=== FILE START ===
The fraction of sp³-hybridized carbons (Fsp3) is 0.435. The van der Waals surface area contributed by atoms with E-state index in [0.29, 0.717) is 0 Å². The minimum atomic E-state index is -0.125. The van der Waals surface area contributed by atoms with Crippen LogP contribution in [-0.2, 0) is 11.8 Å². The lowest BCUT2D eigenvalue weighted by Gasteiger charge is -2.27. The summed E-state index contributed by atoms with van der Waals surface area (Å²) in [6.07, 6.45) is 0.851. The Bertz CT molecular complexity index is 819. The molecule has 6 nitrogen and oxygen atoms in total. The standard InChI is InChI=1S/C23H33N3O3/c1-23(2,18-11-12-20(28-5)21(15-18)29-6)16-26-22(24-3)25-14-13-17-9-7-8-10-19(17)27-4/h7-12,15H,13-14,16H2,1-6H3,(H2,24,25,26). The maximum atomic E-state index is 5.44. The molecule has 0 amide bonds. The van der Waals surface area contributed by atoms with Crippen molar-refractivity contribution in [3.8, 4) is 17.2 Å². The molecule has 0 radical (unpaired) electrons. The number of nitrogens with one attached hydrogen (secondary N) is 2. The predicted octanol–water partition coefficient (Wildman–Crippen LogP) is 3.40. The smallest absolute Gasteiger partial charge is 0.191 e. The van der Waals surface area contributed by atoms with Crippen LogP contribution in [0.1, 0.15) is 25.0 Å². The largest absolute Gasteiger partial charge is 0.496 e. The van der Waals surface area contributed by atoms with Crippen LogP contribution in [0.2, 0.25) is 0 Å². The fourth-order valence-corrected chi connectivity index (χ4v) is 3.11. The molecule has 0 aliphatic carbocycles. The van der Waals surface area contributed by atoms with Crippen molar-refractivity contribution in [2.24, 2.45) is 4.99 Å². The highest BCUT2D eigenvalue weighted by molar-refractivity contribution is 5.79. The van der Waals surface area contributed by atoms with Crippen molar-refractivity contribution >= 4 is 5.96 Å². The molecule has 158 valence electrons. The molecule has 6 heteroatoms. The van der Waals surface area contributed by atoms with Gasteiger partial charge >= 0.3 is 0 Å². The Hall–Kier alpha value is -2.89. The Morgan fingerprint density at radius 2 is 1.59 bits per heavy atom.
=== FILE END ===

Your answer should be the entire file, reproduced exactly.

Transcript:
The fraction of sp³-hybridized carbons (Fsp3) is 0.435. The van der Waals surface area contributed by atoms with E-state index in [0.29, 0.717) is 0 Å². The minimum atomic E-state index is -0.125. The van der Waals surface area contributed by atoms with Crippen LogP contribution in [-0.2, 0) is 11.8 Å². The lowest BCUT2D eigenvalue weighted by Gasteiger charge is -2.27. The summed E-state index contributed by atoms with van der Waals surface area (Å²) in [6.07, 6.45) is 0.851. The Bertz CT molecular complexity index is 819. The molecule has 6 nitrogen and oxygen atoms in total. The standard InChI is InChI=1S/C23H33N3O3/c1-23(2,18-11-12-20(28-5)21(15-18)29-6)16-26-22(24-3)25-14-13-17-9-7-8-10-19(17)27-4/h7-12,15H,13-14,16H2,1-6H3,(H2,24,25,26). The maximum atomic E-state index is 5.44. The molecule has 0 amide bonds. The van der Waals surface area contributed by atoms with Crippen molar-refractivity contribution in [3.8, 4) is 17.2 Å². The molecule has 0 radical (unpaired) electrons. The number of nitrogens with one attached hydrogen (secondary N) is 2. The predicted octanol–water partition coefficient (Wildman–Crippen LogP) is 3.40. The smallest absolute Gasteiger partial charge is 0.191 e. The van der Waals surface area contributed by atoms with Crippen LogP contribution in [0.1, 0.15) is 25.0 Å². The largest absolute Gasteiger partial charge is 0.496 e. The van der Waals surface area contributed by atoms with Crippen LogP contribution in [0.2, 0.25) is 0 Å². The fourth-order valence-corrected chi connectivity index (χ4v) is 3.11. The molecule has 0 aliphatic carbocycles. The van der Waals surface area contributed by atoms with Crippen molar-refractivity contribution in [2.24, 2.45) is 4.99 Å². The highest BCUT2D eigenvalue weighted by molar-refractivity contribution is 5.79. The van der Waals surface area contributed by atoms with Crippen molar-refractivity contribution >= 4 is 5.96 Å². The molecule has 158 valence electrons. The molecule has 6 heteroatoms. The van der Waals surface area contributed by atoms with Gasteiger partial charge >= 0.3 is 0 Å². The Hall–Kier alpha value is -2.89. The Morgan fingerprint density at radius 2 is 1.59 bits per heavy atom.